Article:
Thursday, 27 February 2014


I always preferred Cecil Beaton (he and Waugh were contemporaries, having gone to the same school) but Waugh wrote iconic literature. In a 1962 article entitled The Same Again, Please, Waugh said:
During the last few years we have experienced the triumph of the "liturgists," in the new arrangement of the services for the end of Holy Week and for Easter. For centuries these had been enriched by devotions which were dear to the laity - the anticipation of the morning office of Tenebrae, the vigil at the Altar of Repose, the Mass of the Presanctified. It was not how the Christians of the second century observed the season. It was the organic growth of the needs of the people. Not all Catholics were able to avail themselves of the services but hundreds did, going to live in or near the monastic houses and making an annual retreat which began with Tenebrae on Wednesday afternoon and ended with midday on Saturday with the anticipated Easter Mass. During those three days time was conveniently apportioned between the rites of the Church and the discourses of the priest taking the retreat, with little temptation to distraction. Now nothing happens before Thursday evening. All Friday morning is empty. There is an hour or so in church on Friday afternoon. All Saturday is quite blank until late at night. The Easter Mass is sung at midnight to a weary congregation, who are constrained to "renew their baptismal vows" in the vernacular and later repair to bed. The significance of Easter as a feast of dawn is quite lost, as is the unique character of Christmas as the Holy Night. I have noticed in the monastery I frequent a marked falling-off in the number of retreatants since the innovations or, as the liturgists would prefer to call them, the restorations. It may well be that these services are nearer to the practice of primitive Christianity, but the Church rejoices in the development of dogma; why does it not also admit the development of liturgy?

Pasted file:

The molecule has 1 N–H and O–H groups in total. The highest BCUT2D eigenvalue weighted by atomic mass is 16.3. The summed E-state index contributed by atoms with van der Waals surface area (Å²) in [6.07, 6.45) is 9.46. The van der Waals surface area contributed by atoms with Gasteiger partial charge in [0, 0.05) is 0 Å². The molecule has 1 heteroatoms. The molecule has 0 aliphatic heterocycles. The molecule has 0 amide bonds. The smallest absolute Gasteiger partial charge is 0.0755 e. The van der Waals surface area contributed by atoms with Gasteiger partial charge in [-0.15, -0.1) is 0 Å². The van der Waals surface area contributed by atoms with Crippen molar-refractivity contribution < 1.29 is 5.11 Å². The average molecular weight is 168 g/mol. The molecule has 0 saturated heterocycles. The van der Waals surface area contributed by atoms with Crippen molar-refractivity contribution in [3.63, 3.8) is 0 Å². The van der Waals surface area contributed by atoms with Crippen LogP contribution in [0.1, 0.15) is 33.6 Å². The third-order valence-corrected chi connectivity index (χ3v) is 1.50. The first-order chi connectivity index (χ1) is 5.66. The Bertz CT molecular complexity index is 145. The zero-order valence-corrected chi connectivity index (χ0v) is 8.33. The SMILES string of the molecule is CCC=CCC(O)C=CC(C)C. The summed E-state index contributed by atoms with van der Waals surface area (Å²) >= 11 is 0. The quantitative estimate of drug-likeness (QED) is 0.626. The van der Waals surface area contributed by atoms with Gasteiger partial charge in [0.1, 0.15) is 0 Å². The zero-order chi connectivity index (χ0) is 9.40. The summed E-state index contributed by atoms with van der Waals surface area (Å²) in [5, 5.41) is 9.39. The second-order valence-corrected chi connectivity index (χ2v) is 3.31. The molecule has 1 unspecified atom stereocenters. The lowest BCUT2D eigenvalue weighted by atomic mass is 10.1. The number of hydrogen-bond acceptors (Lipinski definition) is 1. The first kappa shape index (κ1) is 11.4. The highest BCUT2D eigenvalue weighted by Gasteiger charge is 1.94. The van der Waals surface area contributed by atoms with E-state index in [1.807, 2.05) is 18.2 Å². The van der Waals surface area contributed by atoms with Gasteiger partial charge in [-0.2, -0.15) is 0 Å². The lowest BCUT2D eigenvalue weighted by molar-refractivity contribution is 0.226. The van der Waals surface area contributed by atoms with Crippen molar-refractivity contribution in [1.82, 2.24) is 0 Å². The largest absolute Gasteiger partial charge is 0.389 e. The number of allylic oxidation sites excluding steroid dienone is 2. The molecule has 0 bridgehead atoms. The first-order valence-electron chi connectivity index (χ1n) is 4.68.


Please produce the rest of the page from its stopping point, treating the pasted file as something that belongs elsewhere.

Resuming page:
What is striking about this is that Waugh was writing disparagingly of the reformed liturgy as it was in that arbitrary, yet significant, year 1962. 1962? Just think! This was before the Second Vatican Council; before whatever edition of the 1962 missal you like; before Sacrosanctum Concilium; before the various Pauline decrees which came after, Sacram Liturgiam (1964), Inter Œcumenici (1964), the new order of Mass (1965), Tres Abhinc Annos (1967); before new Eucharistic prayers (1968), before the promulgation of Missale Romanum (1969), which abrogated the 1962 missal. Long before the "Heenan indult;" long, long before John Paul II's provisions and "the" motu proprio which defiled Holyrood Day.

My questions, therefore, are simply: do you honestly think that Evelyn Waugh would welcome or even countenance Summorum Pontificum? Is it possible that, had Waugh lived to see the publication of Summorum Pontificum and had fallen foul of its provisions he'd have published his full blast against it, and them that welcomed it with open arms? Is it conceivable that, being a founding member of the Latin Mass Society notwithstanding, he'd have been thrust out into the cold dark of oblivion for his opposition, for his lack of vehement Ultramontane zeal? Would he have been treated as a pariah?

There are no prizes for guessing the answer to those questions. And answering those questions truthfully, ask yourselves this: is it really your moral obligation, as supposedly avowed of Tradition, to accept the "generosity" of Rome as expounded by pope Benedict XVI in Summorum Pontificum? Forget that mere generosity and the exercise of authority cannot compensate for decades of liturgical abuse. Have you not, rather, fallen into the Lefebvrist trap? The arrogant Lefebvrists may enjoy defective liturgy (let them get on with it!) but I really don't see why it should be accepted and promoted in the mainstream Church as a more decorous alternative to clown masses and such rot! I'm sure that Evelyn Waugh would think the same.


  1. You do not, I fear, sufficiently reflect about those parts of Catholic Christendom wherein the liturgical ravages (from the 1940's onwards) have been pushed to the extreme and the spirit and ethos of the Roman Rite have been reduced to naught, namely, Asia, Africa, America. In those parts, inculturation is the rule of the day, and the extremely flexible so-called Pauline Missal provides the basis for further experiments in inculturation and other acts of liturgical engineering by episcopal conferences with the tacit sanction of Rome.